Month: September, 2013
“I took a deep breath and listened to the old brag of my heart. I am, I am, I am.”
― Sylvia Plath, The Bell Jar
Breath is healing, but is so often taken for granted. Breathing in deeply calms the heart, relaxes tense muscles, and focuses the mind. Breath is life-giving, rejuvenating.
Meditation has always been an important part of my life, because it has allowed me to calm my mind when things aren’t going the way I had hoped.
Each day we begin anew. By creating and entering into our own space and setting our intentions, we begin this day centered and focused.
Each day is ours to recenter and redirect; to start again. Meditation will help you center yourself, create intentions, become focused and empowered and move toward your day excited, ready and able.
It returns me to center, to a place where I feel hopeful and inspired.
If you are feeling stressed today, here is an exercise which will help ease the tension:
Take a moment, pause whatever you are doing. If the TV is on, turn it off. If the radio is playing, turn it off.
Find a quiet space where you can sit and be alone.
Take a single breath. Focus on it as it enters your body. Feel the breath move from your lips to your diaphragm and into your belly.
Feel it awakening the tired or tense parts of your being. Then slowly release it. Let it go. Repeat until at ease.
If you are feeling ambitious and are open to a challenge I recommend trying out Dr. Chopera 21 day challenge.
It could change your life…
1. Flatter Your Boudoir Clients with a Wide Aperture
“You are imperfect, permanently and inevitably flawed. And you are beautiful.”
― Amy Bloom
In Boudoir photography there’s magic in the details. The line of her neck, the vibrant color of her lingerie, the sexy shoes, and so much more all come together in one “wow” opportunity.
One of the best ways to bring out your client’s most delicious features, and subdue the less dynamic ones, is to keep your aperture wide open.
How open? As much as you can. This is the surefire way to focus on what you need to, and add a dreamy atmospheric blur to the composition in one fell swoop.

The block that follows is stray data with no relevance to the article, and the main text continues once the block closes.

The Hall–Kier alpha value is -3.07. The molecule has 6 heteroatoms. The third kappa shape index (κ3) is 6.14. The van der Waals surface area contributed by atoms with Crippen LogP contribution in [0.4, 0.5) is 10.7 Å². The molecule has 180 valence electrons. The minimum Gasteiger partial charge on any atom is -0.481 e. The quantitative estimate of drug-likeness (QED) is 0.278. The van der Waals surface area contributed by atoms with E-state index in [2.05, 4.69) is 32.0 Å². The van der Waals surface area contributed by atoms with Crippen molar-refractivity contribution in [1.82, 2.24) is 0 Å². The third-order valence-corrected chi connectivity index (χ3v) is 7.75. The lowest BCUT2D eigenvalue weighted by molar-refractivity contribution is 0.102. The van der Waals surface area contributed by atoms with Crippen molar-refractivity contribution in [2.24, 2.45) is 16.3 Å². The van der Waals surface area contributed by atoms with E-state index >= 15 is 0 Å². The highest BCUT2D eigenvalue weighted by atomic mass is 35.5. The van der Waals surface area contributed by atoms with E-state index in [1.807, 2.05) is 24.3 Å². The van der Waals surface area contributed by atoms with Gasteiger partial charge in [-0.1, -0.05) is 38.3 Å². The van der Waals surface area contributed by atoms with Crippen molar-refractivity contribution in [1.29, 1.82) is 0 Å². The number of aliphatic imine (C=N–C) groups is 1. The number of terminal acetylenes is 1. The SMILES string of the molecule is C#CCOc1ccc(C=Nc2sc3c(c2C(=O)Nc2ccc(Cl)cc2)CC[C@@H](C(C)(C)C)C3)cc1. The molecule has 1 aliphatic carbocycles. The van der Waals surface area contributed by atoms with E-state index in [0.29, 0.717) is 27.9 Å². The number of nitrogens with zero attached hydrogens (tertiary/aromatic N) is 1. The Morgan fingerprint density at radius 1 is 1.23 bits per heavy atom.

Keep in mind that the closer you are to your subject the lesser your depth of field, but you should be able to determine how close is too close with some practice.
If there’s specific resistance to women making movies, I just choose to ignore that as an obstacle for two reasons: I can’t change my gender, and I refuse to stop making movies. It’s irrelevant who or what directed a movie, the important thing is that you either respond to it or you don’t. There should be more women directing; I think there’s just not the awareness that it’s really possible. It is. – Kathryn Bigelow in The Tech, 1990
Kathryn Bigelow is an internationally acclaimed screenwriter and film director and the first woman to ever win an Oscar for Best Director (2009 The Hurt Locker). Her steely determination to not only write and direct films in a world where the triumph up until her had only belonged to men, a feat tremendous enough on its own, but to create films that tell the truth unabashedly, whether the truth is “in popular opinion” or not, has made her an inspiration to many.
She is a woman with courage.
One of the most extraordinary things about women like Kathryn is their capacity to create fresh perspective in a world full of single-sided stories. For hundreds of years, the fields of art and culture have been dominated predominately by men, and only a few women have been able to breach this slanted tradition. Over the last few decades this unbalance has changed dramatically, as women who spent the majority of their lives fighting for equal footing with the opposite sex in the first half of the twentieth century opened up a world of opportunities for the next generation living in the second half. And the process repeats, providing chances for strong, determined, courageous women all over the world to create a life for themselves. A life where they can wholeheartedly and passionately chase after their dreams and someday achieve them, without anyone saying to them “you can’t.